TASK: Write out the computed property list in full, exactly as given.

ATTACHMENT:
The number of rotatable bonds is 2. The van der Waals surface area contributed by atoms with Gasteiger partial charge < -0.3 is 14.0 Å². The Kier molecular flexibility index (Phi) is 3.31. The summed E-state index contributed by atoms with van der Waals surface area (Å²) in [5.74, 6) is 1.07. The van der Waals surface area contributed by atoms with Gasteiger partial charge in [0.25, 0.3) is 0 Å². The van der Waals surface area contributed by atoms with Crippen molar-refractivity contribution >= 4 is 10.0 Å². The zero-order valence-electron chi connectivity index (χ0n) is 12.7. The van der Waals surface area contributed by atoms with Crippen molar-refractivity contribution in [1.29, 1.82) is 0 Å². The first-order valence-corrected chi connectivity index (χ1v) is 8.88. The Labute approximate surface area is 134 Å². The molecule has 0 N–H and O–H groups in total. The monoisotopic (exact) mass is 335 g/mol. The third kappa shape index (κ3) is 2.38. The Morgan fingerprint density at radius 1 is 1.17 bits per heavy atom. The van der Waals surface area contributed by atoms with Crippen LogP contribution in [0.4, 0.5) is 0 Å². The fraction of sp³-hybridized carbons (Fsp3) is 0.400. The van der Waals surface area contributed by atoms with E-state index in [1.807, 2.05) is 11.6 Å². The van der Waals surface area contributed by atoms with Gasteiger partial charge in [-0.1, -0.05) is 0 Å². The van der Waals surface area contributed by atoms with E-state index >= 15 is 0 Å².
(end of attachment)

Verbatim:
The number of rotatable bonds is 2. The van der Waals surface area contributed by atoms with Gasteiger partial charge < -0.3 is 14.0 Å². The Kier molecular flexibility index (Phi) is 3.31. The summed E-state index contributed by atoms with van der Waals surface area (Å²) in [5.74, 6) is 1.07. The van der Waals surface area contributed by atoms with Gasteiger partial charge in [0.25, 0.3) is 0 Å². The van der Waals surface area contributed by atoms with Crippen molar-refractivity contribution >= 4 is 10.0 Å². The zero-order valence-electron chi connectivity index (χ0n) is 12.7. The van der Waals surface area contributed by atoms with Crippen molar-refractivity contribution in [1.29, 1.82) is 0 Å². The first-order valence-corrected chi connectivity index (χ1v) is 8.88. The Labute approximate surface area is 134 Å². The molecule has 0 N–H and O–H groups in total. The monoisotopic (exact) mass is 335 g/mol. The third kappa shape index (κ3) is 2.38. The Morgan fingerprint density at radius 1 is 1.17 bits per heavy atom. The van der Waals surface area contributed by atoms with Crippen LogP contribution in [0.4, 0.5) is 0 Å². The fraction of sp³-hybridized carbons (Fsp3) is 0.400. The van der Waals surface area contributed by atoms with E-state index in [1.807, 2.05) is 11.6 Å². The van der Waals surface area contributed by atoms with Gasteiger partial charge in [-0.1, -0.05) is 0 Å². The van der Waals surface area contributed by atoms with E-state index >= 15 is 0 Å².